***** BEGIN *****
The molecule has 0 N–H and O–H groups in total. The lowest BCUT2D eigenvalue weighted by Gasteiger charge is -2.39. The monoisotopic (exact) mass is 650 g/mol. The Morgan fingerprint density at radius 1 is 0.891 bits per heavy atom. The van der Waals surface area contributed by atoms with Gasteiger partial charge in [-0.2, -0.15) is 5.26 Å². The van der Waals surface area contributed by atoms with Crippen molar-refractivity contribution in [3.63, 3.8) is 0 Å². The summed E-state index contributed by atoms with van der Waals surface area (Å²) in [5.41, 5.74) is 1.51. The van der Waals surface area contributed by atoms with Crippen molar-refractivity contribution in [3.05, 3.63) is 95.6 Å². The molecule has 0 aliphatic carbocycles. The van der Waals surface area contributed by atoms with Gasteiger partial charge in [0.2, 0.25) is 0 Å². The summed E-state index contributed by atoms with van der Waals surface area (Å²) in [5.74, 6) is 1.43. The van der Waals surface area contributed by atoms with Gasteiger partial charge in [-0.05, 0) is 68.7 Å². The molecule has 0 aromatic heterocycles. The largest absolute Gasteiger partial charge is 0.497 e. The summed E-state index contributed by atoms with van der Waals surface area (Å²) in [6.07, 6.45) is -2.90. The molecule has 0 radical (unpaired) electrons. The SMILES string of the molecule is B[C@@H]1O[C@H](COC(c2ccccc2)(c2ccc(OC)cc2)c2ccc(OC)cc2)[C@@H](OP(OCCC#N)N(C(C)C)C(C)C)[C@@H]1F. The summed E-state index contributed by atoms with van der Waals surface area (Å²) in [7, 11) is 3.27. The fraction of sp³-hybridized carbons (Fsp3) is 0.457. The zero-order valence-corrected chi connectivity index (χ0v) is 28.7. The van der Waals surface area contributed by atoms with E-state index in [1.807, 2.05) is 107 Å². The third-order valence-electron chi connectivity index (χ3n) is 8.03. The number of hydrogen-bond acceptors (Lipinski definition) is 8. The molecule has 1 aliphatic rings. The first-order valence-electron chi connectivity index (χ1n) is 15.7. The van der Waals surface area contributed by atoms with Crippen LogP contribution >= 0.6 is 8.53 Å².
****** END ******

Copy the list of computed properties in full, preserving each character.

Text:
The molecule has 0 N–H and O–H groups in total. The lowest BCUT2D eigenvalue weighted by Gasteiger charge is -2.39. The monoisotopic (exact) mass is 650 g/mol. The Morgan fingerprint density at radius 1 is 0.891 bits per heavy atom. The van der Waals surface area contributed by atoms with Gasteiger partial charge in [-0.2, -0.15) is 5.26 Å². The van der Waals surface area contributed by atoms with Crippen molar-refractivity contribution in [3.63, 3.8) is 0 Å². The summed E-state index contributed by atoms with van der Waals surface area (Å²) in [5.41, 5.74) is 1.51. The van der Waals surface area contributed by atoms with Crippen molar-refractivity contribution in [3.05, 3.63) is 95.6 Å². The molecule has 0 aliphatic carbocycles. The van der Waals surface area contributed by atoms with Gasteiger partial charge in [0.2, 0.25) is 0 Å². The summed E-state index contributed by atoms with van der Waals surface area (Å²) in [5.74, 6) is 1.43. The van der Waals surface area contributed by atoms with Gasteiger partial charge in [-0.05, 0) is 68.7 Å². The molecule has 0 aromatic heterocycles. The largest absolute Gasteiger partial charge is 0.497 e. The summed E-state index contributed by atoms with van der Waals surface area (Å²) in [6.07, 6.45) is -2.90. The molecule has 0 radical (unpaired) electrons. The SMILES string of the molecule is B[C@@H]1O[C@H](COC(c2ccccc2)(c2ccc(OC)cc2)c2ccc(OC)cc2)[C@@H](OP(OCCC#N)N(C(C)C)C(C)C)[C@@H]1F. The summed E-state index contributed by atoms with van der Waals surface area (Å²) in [7, 11) is 3.27. The fraction of sp³-hybridized carbons (Fsp3) is 0.457. The zero-order valence-corrected chi connectivity index (χ0v) is 28.7. The van der Waals surface area contributed by atoms with E-state index in [1.807, 2.05) is 107 Å². The third-order valence-electron chi connectivity index (χ3n) is 8.03. The number of hydrogen-bond acceptors (Lipinski definition) is 8. The molecule has 1 aliphatic rings. The first-order valence-electron chi connectivity index (χ1n) is 15.7. The van der Waals surface area contributed by atoms with Crippen LogP contribution >= 0.6 is 8.53 Å².